|Publication number||US5010525 A|
|Application number||US 07/459,861|
|Publication date||Apr 23, 1991|
|Filing date||Jan 2, 1990|
|Priority date||Jan 2, 1990|
|Publication number||07459861, 459861, US 5010525 A, US 5010525A, US-A-5010525, US5010525 A, US5010525A|
|Inventors||Dale D. Skinner, John H. Thompson|
|Original Assignee||Westinghouse Electric Corp.|
|Export Citation||BiBTeX, EndNote, RefMan|
|Patent Citations (12), Referenced by (6), Classifications (7), Legal Events (7)|
|External Links: USPTO, USPTO Assignment, Espacenet|
This invention was made with Government support under Contract N00014-84-C-0491 awarded by the Department of the Navy. The Government has certain rights in this invention.
1. Field of the Invention
The invention in general relates to the testing of sonar systems, and particularly to an arrangement of the type which eliminates need for movement of the sonar system through the water environment.
2. Background Information
Vehicle-carried sonar systems which travel through the water environment are limited in performance by virtue of unwanted noise which is generated during the course of travel. A predominant source of noise is flow noise caused by turbulence in the boundary layer surrounding the moving sonar array and as speed of movement through water increases, the flow noise may become the dominant noise in a well designed sonar receiver, particularly when operation is at the lower frequencies.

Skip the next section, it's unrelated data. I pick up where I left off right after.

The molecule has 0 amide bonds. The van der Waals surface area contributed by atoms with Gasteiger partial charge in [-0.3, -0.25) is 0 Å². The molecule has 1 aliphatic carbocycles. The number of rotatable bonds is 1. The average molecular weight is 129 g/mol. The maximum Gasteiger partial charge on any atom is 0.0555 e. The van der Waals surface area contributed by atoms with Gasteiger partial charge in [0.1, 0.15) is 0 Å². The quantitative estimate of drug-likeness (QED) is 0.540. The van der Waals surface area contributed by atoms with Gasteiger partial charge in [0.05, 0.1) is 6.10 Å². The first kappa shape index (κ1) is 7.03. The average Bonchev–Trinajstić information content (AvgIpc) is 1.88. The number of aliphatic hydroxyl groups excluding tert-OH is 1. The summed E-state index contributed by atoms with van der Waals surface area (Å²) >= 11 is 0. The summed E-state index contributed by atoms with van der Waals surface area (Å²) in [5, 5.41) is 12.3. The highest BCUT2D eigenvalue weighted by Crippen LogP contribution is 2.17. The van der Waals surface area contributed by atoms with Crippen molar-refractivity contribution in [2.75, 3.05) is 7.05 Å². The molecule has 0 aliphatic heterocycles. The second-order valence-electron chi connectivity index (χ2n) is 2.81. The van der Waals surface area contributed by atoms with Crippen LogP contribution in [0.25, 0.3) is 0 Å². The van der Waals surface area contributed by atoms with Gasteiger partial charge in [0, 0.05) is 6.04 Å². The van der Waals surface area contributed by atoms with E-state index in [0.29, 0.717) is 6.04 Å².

The detrimental effects of flow noise can be significantly reduced by a number of techniques such as streamlining of the carrying vehicle, proper placement of the transducers of the sonar array on the vehicle and geometric or amplitude shading of the transducers, to name a few. If the response of the sonar system to the flow noise can be determined, corrective measures may be taken. The performance of the sonar system can be significantly increased by reducing the effects of flow induced noise.